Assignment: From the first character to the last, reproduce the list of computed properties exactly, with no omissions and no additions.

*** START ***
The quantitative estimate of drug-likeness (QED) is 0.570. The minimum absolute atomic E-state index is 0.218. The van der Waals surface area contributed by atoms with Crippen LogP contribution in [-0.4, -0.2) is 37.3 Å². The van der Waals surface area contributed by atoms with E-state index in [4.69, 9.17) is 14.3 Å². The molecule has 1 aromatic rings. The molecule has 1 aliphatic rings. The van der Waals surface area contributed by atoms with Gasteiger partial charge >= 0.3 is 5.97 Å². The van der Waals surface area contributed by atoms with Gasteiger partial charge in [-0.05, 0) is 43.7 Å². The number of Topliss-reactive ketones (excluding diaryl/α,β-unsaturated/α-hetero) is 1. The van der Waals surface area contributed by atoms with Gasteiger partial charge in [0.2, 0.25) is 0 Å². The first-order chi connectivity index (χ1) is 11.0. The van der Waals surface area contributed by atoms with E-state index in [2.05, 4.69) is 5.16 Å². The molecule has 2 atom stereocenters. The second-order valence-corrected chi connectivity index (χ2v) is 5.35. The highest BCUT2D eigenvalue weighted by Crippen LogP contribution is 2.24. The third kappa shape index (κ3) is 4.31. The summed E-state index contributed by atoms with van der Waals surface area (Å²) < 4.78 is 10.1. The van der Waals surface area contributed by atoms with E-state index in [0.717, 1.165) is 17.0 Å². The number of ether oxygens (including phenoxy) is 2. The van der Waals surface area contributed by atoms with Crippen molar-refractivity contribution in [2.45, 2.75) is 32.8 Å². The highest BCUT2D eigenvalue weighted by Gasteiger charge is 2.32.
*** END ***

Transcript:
The quantitative estimate of drug-likeness (QED) is 0.570. The minimum absolute atomic E-state index is 0.218. The van der Waals surface area contributed by atoms with Crippen LogP contribution in [-0.4, -0.2) is 37.3 Å². The van der Waals surface area contributed by atoms with E-state index in [4.69, 9.17) is 14.3 Å². The molecule has 1 aromatic rings. The molecule has 1 aliphatic rings. The van der Waals surface area contributed by atoms with Gasteiger partial charge >= 0.3 is 5.97 Å². The van der Waals surface area contributed by atoms with Gasteiger partial charge in [-0.05, 0) is 43.7 Å². The number of Topliss-reactive ketones (excluding diaryl/α,β-unsaturated/α-hetero) is 1. The van der Waals surface area contributed by atoms with Gasteiger partial charge in [0.2, 0.25) is 0 Å². The first-order chi connectivity index (χ1) is 11.0. The van der Waals surface area contributed by atoms with E-state index in [2.05, 4.69) is 5.16 Å². The molecule has 2 atom stereocenters. The second-order valence-corrected chi connectivity index (χ2v) is 5.35. The highest BCUT2D eigenvalue weighted by Crippen LogP contribution is 2.24. The third kappa shape index (κ3) is 4.31. The summed E-state index contributed by atoms with van der Waals surface area (Å²) < 4.78 is 10.1. The van der Waals surface area contributed by atoms with E-state index in [0.717, 1.165) is 17.0 Å². The number of ether oxygens (including phenoxy) is 2. The van der Waals surface area contributed by atoms with Crippen molar-refractivity contribution in [2.45, 2.75) is 32.8 Å². The highest BCUT2D eigenvalue weighted by Gasteiger charge is 2.32.